The world has Brexit fever, which is both a metaphor and an actual virus that causes xenophobia, nationalism and demagoguery in its sufferers. Now that Britain has voted to leave the European Union, plenty of geographic regions are wondering "Hey, why don't we go it alone?" Texas? New York? Uh...Alaska?
New York City councilman (and Trump campaign apparatchik) Joe Borelli took to Facebook to beat the drums of Staten Island secession once more on Thursday. If he gets his way, does that mean that Staten Islanders who move here become transplants?
On Facebook, Borelli applauded Great Britain's vote, taking it as an opportunity to revive the dream of an independent Staten Island, "regardless of cost":
The CSI that Borelli was referring to isn't the hit CBS drama, but rather the College of Staten Island, which studied the issue in 1991 and 1992, then released a paper in 1993 endorsing the decision. Buried in there is the gem that back in 1992, 68% of Staten Islandites thought the city would be a worse place to live in five years, which haha, whoops.
If you're too young to remember, or just didn't pay attention to New York City politics before you moved here from Davenport, you should be aware that the potential for New York City becoming four boroughs instead of five is a possibility. The 1993 vote for secession got 65% of the "Yes" vote, and Staten Island only remained a part of the great city of New York due to Mario "The Good Cuomo" Cuomo's insistence that any referendum be approved by the state legislature, which ultimately didn't grant the island its independence. Since then, the idea has been revived occasionally but hasn't gone anywhere.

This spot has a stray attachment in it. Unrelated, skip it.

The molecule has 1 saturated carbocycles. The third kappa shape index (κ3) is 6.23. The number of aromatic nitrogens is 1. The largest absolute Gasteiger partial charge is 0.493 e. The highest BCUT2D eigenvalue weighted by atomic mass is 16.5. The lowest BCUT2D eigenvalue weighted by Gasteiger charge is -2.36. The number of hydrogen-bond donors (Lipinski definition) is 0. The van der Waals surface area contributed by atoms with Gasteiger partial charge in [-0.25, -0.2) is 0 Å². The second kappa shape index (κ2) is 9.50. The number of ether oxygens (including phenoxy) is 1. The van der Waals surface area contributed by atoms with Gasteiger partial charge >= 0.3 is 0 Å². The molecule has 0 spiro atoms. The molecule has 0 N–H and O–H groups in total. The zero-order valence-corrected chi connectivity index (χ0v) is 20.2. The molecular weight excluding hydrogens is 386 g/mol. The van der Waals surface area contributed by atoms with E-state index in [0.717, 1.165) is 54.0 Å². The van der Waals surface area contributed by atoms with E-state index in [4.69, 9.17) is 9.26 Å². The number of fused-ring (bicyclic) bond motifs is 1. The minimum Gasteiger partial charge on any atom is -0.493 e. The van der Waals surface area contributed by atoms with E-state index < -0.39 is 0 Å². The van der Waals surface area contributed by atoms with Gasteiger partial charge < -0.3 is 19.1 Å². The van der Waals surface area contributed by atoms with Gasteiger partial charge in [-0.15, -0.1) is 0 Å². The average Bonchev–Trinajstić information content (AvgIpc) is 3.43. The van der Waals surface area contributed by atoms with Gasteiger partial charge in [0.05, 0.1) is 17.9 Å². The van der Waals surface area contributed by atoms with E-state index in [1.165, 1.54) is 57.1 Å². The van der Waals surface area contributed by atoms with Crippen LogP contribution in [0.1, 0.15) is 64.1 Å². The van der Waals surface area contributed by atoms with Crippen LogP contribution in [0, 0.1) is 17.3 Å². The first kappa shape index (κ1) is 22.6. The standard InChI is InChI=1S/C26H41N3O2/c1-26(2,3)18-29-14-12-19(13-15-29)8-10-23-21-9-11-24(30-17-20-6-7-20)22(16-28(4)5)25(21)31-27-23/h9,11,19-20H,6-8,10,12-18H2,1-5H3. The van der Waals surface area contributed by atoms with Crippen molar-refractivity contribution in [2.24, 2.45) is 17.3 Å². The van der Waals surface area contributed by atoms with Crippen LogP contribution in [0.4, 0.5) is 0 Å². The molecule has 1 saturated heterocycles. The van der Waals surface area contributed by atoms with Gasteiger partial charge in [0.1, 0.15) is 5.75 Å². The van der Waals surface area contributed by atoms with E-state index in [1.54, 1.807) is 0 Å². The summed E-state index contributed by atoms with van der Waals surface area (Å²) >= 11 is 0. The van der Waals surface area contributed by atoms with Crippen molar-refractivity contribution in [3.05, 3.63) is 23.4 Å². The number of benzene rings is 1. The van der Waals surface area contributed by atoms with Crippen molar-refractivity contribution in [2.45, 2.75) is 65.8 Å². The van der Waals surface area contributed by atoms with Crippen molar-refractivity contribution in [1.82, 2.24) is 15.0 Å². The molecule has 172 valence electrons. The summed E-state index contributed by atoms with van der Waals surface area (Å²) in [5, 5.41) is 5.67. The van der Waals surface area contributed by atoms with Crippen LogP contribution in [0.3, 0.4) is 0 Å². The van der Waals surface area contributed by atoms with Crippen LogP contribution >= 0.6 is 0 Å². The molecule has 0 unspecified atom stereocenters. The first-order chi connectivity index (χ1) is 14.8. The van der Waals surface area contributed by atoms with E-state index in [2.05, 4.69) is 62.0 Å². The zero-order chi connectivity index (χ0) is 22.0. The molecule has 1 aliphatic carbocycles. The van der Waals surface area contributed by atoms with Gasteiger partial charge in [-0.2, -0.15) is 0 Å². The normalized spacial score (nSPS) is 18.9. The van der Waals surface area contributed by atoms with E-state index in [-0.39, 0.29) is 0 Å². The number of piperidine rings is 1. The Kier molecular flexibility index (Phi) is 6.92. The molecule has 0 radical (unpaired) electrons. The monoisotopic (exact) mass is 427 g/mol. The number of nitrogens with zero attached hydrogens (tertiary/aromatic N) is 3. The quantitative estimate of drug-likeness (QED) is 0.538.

"Regardless of cost" is certainly an interesting way to look at whether breaking away from the city is a good idea, but when you've got a bad case of freedom fever you're too busy throwing up blood to really think things through. The comments on Borelli's Facebook post suggest the idea still has plenty of support, so get ready to spend the rest of the summer talking about Staxit.